September 21, 2019

SpaceX’s first rocket built for humans test-fired in Texas


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The first stage of a SpaceX Falcon 9 rocket was test-fired Aug. 29 at the company’s test site in McGregor, Texas. The booster will launch NASA astronauts Bob Behnken and Doug Hurley on the Crew Dragon spacecraft. Credit: SpaceX

The Falcon 9 booster assigned to launch two NASA astronauts on an orbital test flight of SpaceX’s Crew Dragon capsule has been test-fired in Texas, but the schedule for the long-awaited mission remains unclear.

SpaceX announced the static fire test of the Falcon 9’s first stage in a tweet Aug. 29.

The launch vehicle’s nine Merlin 1D first stage engines ignited on a test stand at SpaceX’s test site in McGregor, Texas, for a hold-down firing before the booster is shipped to Cape Canaveral for final launch preparations.

The 15-story booster produces some 1.7 million pounds of thrust from its nine Merlin engines, which consume super-chilled, densified kerosene and liquid oxygen propellants. During launch, the first stage burns for around two-and-a-half minutes.

The Falcon 9 first stage slated to launch SpaceX’s first piloted Crew Dragon test flight is fresh from the company’s factory in Hawthorne, California. SpaceX is expected to recover the booster aboard an offshore drone ship following the mission’s liftoff from pad 39A at NASA’s Kennedy Space Center in Florida.

NASA astronauts Bob Behnken and Doug Hurley will fly aboard the Crew Dragon spacecraft to the International Space Station. The Crew Dragon demonstration flight will mark the third space mission for both Behnken and Hurley.

The test flight will be SpaceX’s first crewed mission, and will lay the groundwork for regular crew rotation flights using the upgraded Dragon spaceship to ferry astronauts between Earth and the space station.

NASA astronauts Bob Behnken and Doug Hurley pose in their SpaceX spacesuits during a joint training exercise in July inside the Operations and Checkout Building at the Kennedy Space Center in Florida. Credit: SpaceX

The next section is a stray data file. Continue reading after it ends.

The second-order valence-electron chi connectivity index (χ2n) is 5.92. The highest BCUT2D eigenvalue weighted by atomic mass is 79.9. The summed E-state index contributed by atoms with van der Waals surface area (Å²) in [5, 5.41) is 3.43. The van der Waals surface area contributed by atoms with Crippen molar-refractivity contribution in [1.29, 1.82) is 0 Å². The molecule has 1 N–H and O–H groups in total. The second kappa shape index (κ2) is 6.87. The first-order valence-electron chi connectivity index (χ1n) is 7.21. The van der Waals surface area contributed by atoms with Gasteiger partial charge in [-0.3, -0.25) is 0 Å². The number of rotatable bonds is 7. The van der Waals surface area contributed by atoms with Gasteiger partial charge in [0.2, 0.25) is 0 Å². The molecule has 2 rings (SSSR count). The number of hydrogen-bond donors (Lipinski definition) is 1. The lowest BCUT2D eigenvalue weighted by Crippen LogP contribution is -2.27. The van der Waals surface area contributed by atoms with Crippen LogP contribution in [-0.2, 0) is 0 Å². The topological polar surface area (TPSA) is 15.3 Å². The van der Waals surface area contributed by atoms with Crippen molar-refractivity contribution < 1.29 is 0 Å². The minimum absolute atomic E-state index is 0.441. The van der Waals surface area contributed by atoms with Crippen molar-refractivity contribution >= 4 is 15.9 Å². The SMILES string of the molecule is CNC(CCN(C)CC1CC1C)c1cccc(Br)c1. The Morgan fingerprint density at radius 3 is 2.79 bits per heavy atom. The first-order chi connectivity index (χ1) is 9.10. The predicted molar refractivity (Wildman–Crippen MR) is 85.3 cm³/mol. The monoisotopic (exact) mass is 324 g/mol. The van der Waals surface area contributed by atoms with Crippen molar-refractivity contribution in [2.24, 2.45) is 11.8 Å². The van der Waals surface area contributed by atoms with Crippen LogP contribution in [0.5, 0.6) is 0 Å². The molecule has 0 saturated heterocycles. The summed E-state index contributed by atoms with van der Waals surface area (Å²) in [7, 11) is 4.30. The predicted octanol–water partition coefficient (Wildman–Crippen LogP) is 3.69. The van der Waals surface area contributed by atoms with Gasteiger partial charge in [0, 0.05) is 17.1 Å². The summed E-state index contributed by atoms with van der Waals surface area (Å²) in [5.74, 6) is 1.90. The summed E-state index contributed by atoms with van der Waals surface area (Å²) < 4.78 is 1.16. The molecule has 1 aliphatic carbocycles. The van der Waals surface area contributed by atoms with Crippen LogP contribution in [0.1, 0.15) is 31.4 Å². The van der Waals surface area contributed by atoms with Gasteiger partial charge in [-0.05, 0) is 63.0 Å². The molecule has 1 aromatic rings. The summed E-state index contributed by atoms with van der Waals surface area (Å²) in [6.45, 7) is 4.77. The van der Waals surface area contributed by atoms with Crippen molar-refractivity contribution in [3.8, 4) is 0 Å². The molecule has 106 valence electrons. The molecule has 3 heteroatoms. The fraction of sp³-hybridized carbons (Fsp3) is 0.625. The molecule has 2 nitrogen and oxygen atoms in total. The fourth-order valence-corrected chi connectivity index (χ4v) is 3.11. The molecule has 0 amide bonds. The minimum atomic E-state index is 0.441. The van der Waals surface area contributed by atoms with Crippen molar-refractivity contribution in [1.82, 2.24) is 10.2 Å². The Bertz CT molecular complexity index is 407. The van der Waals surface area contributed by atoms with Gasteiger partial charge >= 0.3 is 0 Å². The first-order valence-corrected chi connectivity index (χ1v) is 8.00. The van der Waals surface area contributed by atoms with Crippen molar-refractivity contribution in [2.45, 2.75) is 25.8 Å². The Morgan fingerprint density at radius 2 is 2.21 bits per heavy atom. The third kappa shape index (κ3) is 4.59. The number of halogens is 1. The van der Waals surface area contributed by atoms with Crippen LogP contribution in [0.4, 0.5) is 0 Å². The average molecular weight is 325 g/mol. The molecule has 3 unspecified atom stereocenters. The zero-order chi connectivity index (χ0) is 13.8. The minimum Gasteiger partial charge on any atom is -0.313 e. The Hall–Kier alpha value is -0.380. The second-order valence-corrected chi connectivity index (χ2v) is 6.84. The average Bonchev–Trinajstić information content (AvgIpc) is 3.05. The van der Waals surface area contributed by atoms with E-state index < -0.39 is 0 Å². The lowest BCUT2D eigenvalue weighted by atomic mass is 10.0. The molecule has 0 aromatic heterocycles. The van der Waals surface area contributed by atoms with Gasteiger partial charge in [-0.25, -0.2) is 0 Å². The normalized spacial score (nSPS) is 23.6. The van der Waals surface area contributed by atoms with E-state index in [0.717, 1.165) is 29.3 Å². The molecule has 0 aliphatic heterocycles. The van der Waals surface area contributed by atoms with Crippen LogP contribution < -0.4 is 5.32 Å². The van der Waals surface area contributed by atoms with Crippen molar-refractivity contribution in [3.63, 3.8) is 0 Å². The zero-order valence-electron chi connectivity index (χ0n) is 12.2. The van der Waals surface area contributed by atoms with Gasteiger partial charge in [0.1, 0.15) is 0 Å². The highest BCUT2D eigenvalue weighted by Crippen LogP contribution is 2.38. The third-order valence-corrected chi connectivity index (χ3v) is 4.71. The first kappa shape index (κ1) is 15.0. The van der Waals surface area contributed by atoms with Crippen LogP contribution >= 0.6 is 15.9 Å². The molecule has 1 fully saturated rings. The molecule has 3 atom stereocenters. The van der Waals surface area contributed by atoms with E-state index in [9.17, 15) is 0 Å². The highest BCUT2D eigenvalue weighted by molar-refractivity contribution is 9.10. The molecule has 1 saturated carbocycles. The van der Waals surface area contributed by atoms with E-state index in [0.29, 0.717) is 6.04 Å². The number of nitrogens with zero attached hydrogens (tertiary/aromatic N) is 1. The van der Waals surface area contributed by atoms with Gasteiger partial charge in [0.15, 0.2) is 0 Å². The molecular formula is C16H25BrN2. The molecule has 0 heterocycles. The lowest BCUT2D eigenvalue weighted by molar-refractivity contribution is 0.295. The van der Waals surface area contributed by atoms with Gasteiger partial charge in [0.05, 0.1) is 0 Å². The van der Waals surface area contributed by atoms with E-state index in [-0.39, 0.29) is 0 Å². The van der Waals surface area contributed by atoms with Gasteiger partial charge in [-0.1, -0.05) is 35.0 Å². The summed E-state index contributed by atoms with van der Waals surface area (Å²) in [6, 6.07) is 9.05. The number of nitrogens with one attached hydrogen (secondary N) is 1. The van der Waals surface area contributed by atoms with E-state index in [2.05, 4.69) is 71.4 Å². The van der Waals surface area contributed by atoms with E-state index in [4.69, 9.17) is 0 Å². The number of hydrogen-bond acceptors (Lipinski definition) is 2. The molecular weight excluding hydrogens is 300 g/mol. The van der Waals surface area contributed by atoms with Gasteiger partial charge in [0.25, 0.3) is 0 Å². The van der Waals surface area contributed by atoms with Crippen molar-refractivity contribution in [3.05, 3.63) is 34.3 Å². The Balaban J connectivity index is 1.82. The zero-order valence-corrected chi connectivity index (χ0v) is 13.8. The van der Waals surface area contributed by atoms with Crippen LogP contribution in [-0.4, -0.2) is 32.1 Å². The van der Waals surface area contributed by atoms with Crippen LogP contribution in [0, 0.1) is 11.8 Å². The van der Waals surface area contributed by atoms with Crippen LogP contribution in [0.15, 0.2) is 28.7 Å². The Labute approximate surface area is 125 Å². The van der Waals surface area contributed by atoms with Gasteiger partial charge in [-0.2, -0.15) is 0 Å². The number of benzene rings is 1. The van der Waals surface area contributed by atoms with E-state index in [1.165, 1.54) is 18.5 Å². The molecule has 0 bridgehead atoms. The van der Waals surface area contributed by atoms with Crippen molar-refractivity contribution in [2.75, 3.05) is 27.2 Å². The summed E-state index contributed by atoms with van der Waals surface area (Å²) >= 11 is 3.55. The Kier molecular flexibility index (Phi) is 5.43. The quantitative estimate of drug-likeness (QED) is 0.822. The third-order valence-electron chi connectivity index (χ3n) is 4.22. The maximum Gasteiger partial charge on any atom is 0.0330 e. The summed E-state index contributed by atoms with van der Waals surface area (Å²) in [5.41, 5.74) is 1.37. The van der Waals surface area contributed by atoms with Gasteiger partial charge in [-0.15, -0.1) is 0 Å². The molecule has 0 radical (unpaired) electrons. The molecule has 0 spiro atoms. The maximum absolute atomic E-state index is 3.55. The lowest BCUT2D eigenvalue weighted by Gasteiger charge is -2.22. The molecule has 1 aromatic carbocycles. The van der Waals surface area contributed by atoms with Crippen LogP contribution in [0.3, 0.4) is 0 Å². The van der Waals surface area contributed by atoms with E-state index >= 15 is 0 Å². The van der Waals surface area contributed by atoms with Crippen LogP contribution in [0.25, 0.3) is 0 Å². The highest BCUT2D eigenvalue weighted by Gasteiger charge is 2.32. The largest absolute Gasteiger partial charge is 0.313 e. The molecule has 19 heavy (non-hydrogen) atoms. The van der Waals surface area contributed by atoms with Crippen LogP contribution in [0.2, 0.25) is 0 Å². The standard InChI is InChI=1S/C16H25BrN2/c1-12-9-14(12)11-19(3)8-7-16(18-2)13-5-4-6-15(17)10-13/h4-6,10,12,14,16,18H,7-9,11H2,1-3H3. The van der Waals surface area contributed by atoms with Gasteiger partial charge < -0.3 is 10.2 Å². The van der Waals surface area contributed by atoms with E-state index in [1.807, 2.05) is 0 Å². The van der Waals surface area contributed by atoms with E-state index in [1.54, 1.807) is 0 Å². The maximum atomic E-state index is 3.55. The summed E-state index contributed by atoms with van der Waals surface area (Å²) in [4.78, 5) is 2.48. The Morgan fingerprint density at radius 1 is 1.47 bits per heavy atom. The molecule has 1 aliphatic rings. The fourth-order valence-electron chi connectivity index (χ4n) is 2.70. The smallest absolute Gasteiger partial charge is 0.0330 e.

While preparations of the Falcon 9 launcher appear on track for the Crew Dragon’s first piloted test flight later this year, SpaceX continues working to overcome a setback in April when the company’s first space-worthy Crew Dragon capsule exploded during a ground test at Cape Canaveral.

The explosion destroyed the Crew Dragon spacecraft that flew on the Demo-1 mission to the space station March. Demo-1 was an unpiloted test flight, and Behnken and Hurley’s mission is designated Demo-2.

In response to the accident, SpaceX has moved forward Crew Dragon vehicles coming off the company’s assembly line in Southern California. The vehicle originally built for Behnken and Hurley will now fly on an atmospheric launch abort test to prove the Crew Dragon’s ability to escape an in-flight rocket failure.

SpaceX will now use the third flight-ready Crew Dragon for the Demo-2 mission with Behnken and Hurley.

Engineers believe a leak of propellant inside the Crew Dragon spacecraft’s propulsion system — caused by a faulty check valve — led to the Crew Dragons explosion April 20. No one was injured in the accident.

SpaceX is replacing check valves inside the abort propulsion system on future Crew Dragon vehicles to prevent similar leaks from occurring in the future. Hans Koenigsmann, SpaceX’s vice president of build and flight reliability, said last month that the company plans to conduct the in-flight abort test in the October or November timeframe, followed by the orbital demo flight with Behnken and Hurley “hopefully this year.”

Boeing, NASA’s other commercial crew contractor, has not yet flown its Starliner crew capsule in space. A Starliner test flight to the space station without astronauts aboard is scheduled some time before the end of the year, and will lift off on a United Launch Alliance Atlas 5 rocket.

A Crew Flight Test of the Starliner capsule will follow the unpiloted test flight, but Boeing’s schedules remain just as murky as SpaceX’s.

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Follow Stephen Clark on Twitter: @StephenClark1.


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